Despite the vagueness of its title, Hall of Things is perhaps best thought of as a Tolkeinian arcade graphical adventure maze game. Actually, Hall of Things is probably a better, more accurate and concise description of what this popular title was all about.
Of course Asteroids holds massive significance in the history of videogames, but as a game in its own right, this awesome machine demonstrated the real depths of possibility the new, and mostly frowned upon, industry had to offer.
Text adventures, despite their rich and significant role in the history of computer games, are rubbish. They're boring, and you know they are. Things improved a bit with graphics, but it was still tantamount to chatting with a calculator about life insurance policies.
Now here's a particularly unusual Spanner to throw into the Spectrum works (thang yoo very murch). As soon as I got started playing the game, I had to go right back to the beginning of the review and disagree with the game's box: This isn't, I brazenly demand, an arcade adventure. It is though perhaps the finest RPG ever seen on the Spectrum, with game mechanics so subtle and advanced we're only recently seeing their like again today.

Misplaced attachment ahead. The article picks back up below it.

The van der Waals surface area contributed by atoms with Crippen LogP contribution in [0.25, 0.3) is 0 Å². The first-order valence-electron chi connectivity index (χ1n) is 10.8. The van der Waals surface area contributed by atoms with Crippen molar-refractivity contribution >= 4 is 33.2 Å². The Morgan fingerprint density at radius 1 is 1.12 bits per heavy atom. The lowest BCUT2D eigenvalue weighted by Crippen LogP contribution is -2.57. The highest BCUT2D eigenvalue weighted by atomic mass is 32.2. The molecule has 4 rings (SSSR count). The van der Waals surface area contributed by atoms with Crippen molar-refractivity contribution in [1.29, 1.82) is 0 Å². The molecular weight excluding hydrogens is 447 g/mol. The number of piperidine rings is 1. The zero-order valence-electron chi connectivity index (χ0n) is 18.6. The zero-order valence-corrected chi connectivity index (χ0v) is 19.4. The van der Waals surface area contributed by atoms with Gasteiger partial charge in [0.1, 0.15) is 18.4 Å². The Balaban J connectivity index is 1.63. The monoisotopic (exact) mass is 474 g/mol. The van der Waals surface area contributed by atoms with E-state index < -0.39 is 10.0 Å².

It's all about timing, though the elements of chance and fortune shouldn't be overlooked in this Monty: Wanted sequel. The mole is back and once again on a mission to outwit the authorities and tip-toe his way to precarious freedom.
The box blurb claimed Fighter Pilot was the most realistic F15 Eagle air-to-air combat simulation possible, qualified only by a dismissive statement to the effect of "within the limitations of the Spectrum". Still, as evasive as this caveat may have been, it was probably accurate.
A game that suffered greatly during its time in the charts due to persistent Jet Set Willy comparisons, Dynamite Dan was still very much its own game. In fact, these comparisons were dichotomously accurate and unfair. Clearly inspired by Smith’s hallucinogenic miner-based nightmare, Dynamite Dan mutated the familiar concept of JSW and veered it back toward the mainstream; introducing more recognisable and accepted gaming staples while maintaining the new look of colourful, detailed and expansive Speccy platforms.